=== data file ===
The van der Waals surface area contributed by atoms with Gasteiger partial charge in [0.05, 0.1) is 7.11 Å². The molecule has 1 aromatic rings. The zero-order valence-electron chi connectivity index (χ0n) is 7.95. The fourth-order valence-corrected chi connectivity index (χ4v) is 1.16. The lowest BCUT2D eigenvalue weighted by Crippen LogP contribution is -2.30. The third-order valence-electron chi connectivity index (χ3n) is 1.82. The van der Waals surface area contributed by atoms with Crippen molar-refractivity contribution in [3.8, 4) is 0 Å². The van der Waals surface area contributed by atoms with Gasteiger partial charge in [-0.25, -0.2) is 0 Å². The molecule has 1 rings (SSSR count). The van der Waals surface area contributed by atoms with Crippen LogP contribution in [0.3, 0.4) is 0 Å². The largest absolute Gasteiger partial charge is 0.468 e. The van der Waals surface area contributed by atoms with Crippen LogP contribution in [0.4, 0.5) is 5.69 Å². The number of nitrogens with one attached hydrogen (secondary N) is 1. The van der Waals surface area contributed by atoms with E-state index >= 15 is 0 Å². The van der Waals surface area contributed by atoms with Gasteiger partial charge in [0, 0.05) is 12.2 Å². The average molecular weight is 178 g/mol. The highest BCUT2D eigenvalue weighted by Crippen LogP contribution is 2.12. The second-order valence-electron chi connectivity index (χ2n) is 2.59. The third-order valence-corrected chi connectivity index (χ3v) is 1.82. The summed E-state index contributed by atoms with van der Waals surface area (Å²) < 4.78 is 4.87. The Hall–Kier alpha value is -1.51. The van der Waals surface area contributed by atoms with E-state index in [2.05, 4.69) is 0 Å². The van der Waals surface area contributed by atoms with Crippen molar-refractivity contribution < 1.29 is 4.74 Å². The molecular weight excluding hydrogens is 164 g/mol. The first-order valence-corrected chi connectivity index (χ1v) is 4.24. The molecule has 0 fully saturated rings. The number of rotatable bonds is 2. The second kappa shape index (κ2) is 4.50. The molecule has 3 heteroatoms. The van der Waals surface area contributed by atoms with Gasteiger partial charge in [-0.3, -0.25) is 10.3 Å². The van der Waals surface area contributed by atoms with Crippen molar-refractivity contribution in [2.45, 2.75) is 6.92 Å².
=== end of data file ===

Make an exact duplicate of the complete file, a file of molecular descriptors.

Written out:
The van der Waals surface area contributed by atoms with Gasteiger partial charge in [0.05, 0.1) is 7.11 Å². The molecule has 1 aromatic rings. The zero-order valence-electron chi connectivity index (χ0n) is 7.95. The fourth-order valence-corrected chi connectivity index (χ4v) is 1.16. The lowest BCUT2D eigenvalue weighted by Crippen LogP contribution is -2.30. The third-order valence-electron chi connectivity index (χ3n) is 1.82. The van der Waals surface area contributed by atoms with Crippen molar-refractivity contribution in [3.8, 4) is 0 Å². The van der Waals surface area contributed by atoms with Gasteiger partial charge in [-0.25, -0.2) is 0 Å². The molecule has 1 rings (SSSR count). The van der Waals surface area contributed by atoms with Crippen LogP contribution in [0.3, 0.4) is 0 Å². The largest absolute Gasteiger partial charge is 0.468 e. The van der Waals surface area contributed by atoms with Crippen LogP contribution in [0.4, 0.5) is 5.69 Å². The number of nitrogens with one attached hydrogen (secondary N) is 1. The van der Waals surface area contributed by atoms with E-state index >= 15 is 0 Å². The van der Waals surface area contributed by atoms with Gasteiger partial charge in [0, 0.05) is 12.2 Å². The average molecular weight is 178 g/mol. The highest BCUT2D eigenvalue weighted by Crippen LogP contribution is 2.12. The second-order valence-electron chi connectivity index (χ2n) is 2.59. The third-order valence-corrected chi connectivity index (χ3v) is 1.82. The summed E-state index contributed by atoms with van der Waals surface area (Å²) < 4.78 is 4.87. The Hall–Kier alpha value is -1.51. The van der Waals surface area contributed by atoms with E-state index in [2.05, 4.69) is 0 Å². The van der Waals surface area contributed by atoms with Crippen molar-refractivity contribution < 1.29 is 4.74 Å². The molecular weight excluding hydrogens is 164 g/mol. The first-order valence-corrected chi connectivity index (χ1v) is 4.24. The molecule has 0 fully saturated rings. The number of rotatable bonds is 2. The second kappa shape index (κ2) is 4.50. The molecule has 3 heteroatoms. The van der Waals surface area contributed by atoms with Gasteiger partial charge in [-0.3, -0.25) is 10.3 Å². The van der Waals surface area contributed by atoms with Crippen molar-refractivity contribution in [2.45, 2.75) is 6.92 Å².